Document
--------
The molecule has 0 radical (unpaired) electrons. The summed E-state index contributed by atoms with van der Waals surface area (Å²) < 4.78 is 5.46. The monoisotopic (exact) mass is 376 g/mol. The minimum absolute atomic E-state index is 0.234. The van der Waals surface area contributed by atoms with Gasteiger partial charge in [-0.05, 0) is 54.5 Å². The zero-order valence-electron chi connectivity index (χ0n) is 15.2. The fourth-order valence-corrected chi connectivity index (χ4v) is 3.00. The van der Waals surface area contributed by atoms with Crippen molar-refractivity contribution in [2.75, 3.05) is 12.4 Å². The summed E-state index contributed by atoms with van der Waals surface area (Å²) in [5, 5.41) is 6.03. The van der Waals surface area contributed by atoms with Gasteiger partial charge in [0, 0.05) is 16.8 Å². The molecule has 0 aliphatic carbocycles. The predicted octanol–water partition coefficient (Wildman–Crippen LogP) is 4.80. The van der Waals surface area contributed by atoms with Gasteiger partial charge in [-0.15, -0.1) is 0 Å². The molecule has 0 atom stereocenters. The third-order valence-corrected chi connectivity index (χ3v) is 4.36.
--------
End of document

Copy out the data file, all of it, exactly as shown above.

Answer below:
The molecule has 0 radical (unpaired) electrons. The summed E-state index contributed by atoms with van der Waals surface area (Å²) < 4.78 is 5.46. The monoisotopic (exact) mass is 376 g/mol. The minimum absolute atomic E-state index is 0.234. The van der Waals surface area contributed by atoms with Gasteiger partial charge in [-0.05, 0) is 54.5 Å². The zero-order valence-electron chi connectivity index (χ0n) is 15.2. The fourth-order valence-corrected chi connectivity index (χ4v) is 3.00. The van der Waals surface area contributed by atoms with Crippen molar-refractivity contribution in [2.75, 3.05) is 12.4 Å². The summed E-state index contributed by atoms with van der Waals surface area (Å²) in [5, 5.41) is 6.03. The van der Waals surface area contributed by atoms with Gasteiger partial charge in [0, 0.05) is 16.8 Å². The molecule has 0 aliphatic carbocycles. The predicted octanol–water partition coefficient (Wildman–Crippen LogP) is 4.80. The van der Waals surface area contributed by atoms with Gasteiger partial charge in [-0.15, -0.1) is 0 Å². The molecule has 0 atom stereocenters. The third-order valence-corrected chi connectivity index (χ3v) is 4.36.